Should I whisper? It would seem raising the topic is out of bounds. So is "exotic dancing." It's out of bounds. It's bad for women. It's bad for men. I said it. Nobody else will. Jesse Jackson hasn't. Neither has Al Sharpton.
Instead, they pray for justice, an idyllic type, where civil rights include not a single reference to civic obligations or personal responsibility.
Today's arrest of two Duke University lacrosse players, Reade Seligmann and Collin Finnerty, for the alleged rape of a 27-year-old mother of two has every element of intrigue — rich and poor, black and white, men and woman, North and South. It all begs us to take sides. And, in the flurry of passion, in the hustle and bustle of conflicting reports and re-election politics, we can forget what started it all: a group of kids paid a woman to entertain their sexual fantasies.
We've swallowed the term hook, line, and sinker. But "exotic dancing" is not an art form. It may sound like flamenco, salsa, or reggae, but it's none of those.
"Oh so naive, so prudish, and out of touch, Father Jonathan. That's what kids do. That's what we did, and look, we've turned out just fine. Is it right? Well, no, but that's not the point. We're talking about rape, lies, false accusations, prison time, and all of those are a much bigger deal."
The line of thinking on both sides is predictably shallow. Everyone is justified. The woman was just going to work. The kids were just having fun. If only those guys could have kept the party under control. If only she hadn't lied.
The story is too good to go away, and I pray that as it lingers, we reflect. What happened after the music died down was not an unfortunate consequence of an innocent prank. It is a reflection and natural progression of the immorality buzzing in the heads of everyone in the room as the music still played.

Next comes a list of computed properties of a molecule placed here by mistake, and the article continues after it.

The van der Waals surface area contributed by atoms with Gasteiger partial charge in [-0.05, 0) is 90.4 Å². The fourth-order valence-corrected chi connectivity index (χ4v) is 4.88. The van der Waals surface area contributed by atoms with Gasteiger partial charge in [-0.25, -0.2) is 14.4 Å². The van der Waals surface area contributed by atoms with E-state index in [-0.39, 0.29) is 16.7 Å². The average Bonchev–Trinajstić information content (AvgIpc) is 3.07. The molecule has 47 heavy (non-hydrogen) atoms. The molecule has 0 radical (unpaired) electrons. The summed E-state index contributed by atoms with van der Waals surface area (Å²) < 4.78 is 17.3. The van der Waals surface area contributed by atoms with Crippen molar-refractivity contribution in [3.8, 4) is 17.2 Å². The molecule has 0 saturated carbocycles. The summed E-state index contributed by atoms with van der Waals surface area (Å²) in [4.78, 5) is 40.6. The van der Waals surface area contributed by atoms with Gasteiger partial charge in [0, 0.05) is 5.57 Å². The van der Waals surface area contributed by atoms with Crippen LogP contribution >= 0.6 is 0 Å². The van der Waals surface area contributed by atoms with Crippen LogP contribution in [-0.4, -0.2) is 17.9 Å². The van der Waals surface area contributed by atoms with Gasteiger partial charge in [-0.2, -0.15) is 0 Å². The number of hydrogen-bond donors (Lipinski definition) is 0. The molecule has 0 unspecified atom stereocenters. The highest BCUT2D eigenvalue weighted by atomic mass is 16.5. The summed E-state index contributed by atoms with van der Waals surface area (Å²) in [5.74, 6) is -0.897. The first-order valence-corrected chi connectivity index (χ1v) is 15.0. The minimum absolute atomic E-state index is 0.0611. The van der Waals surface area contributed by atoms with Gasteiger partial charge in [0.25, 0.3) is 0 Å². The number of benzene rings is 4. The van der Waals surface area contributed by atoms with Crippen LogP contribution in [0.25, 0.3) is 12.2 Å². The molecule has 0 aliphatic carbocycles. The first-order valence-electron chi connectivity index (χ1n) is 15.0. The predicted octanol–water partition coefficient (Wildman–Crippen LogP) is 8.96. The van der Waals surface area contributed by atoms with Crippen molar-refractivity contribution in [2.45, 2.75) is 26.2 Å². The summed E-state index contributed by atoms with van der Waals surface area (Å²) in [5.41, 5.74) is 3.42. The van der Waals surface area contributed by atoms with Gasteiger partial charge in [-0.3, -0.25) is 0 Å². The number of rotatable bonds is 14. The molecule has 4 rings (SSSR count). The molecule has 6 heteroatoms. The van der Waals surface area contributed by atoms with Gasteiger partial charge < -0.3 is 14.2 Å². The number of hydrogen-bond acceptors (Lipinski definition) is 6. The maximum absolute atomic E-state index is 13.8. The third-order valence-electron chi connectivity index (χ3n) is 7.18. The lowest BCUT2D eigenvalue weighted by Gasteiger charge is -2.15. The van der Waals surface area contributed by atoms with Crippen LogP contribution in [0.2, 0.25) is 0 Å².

We haven't seen the woman's face, but we know what she looks like. Passed out, disoriented, and bruised — and she may have been all of these before her visit to Duke. People don't sell themselves for kicks. Her life was in shambles. Who is responsible? Among others, she is.
The guys who hired her could have cared less what she looked like inside. She danced and they laughed. Or did they? One of the partygoers sent a sickening e-mail minutes after the party ended. In it he outlined his desire to hire more "dancers" and to skin them alive for sexual gratification. That's not healthy.
TV anchors gasped at this weekend's arrest in Oklahoma of a man who allegedly killed, and planned to cannibalize, a 10-year-old girl. So did I. As I gasped at Oklahoma, I looked back at Duke. What unites the two stories is a world that now thinks differently. The Internet's unfettered access to the best and worst of humanity has changed what buzzes in our heads.
If "exotic dancing" was always bad, let's not forget that today it is much worse. For the Internet generation, it is a rung on a ladder that reaches to new heights of despicable behavior.
As parents and pastors take sides in Durham, let's ask them to reflect also on what happened while the music was still playing. And let's pray for justice, not the idyllic type, but the type that invites us to live up to obligations of respect and decency, of ourselves and of others.
The answer to prayer will take the form of parents who teach their children, by words and example, the beauty and dignity of the human person. Women are not objects. Actions have consequences. The Internet is not all good.
God bless, Father Jonathan
Write to Father Jonathan at email@example.com.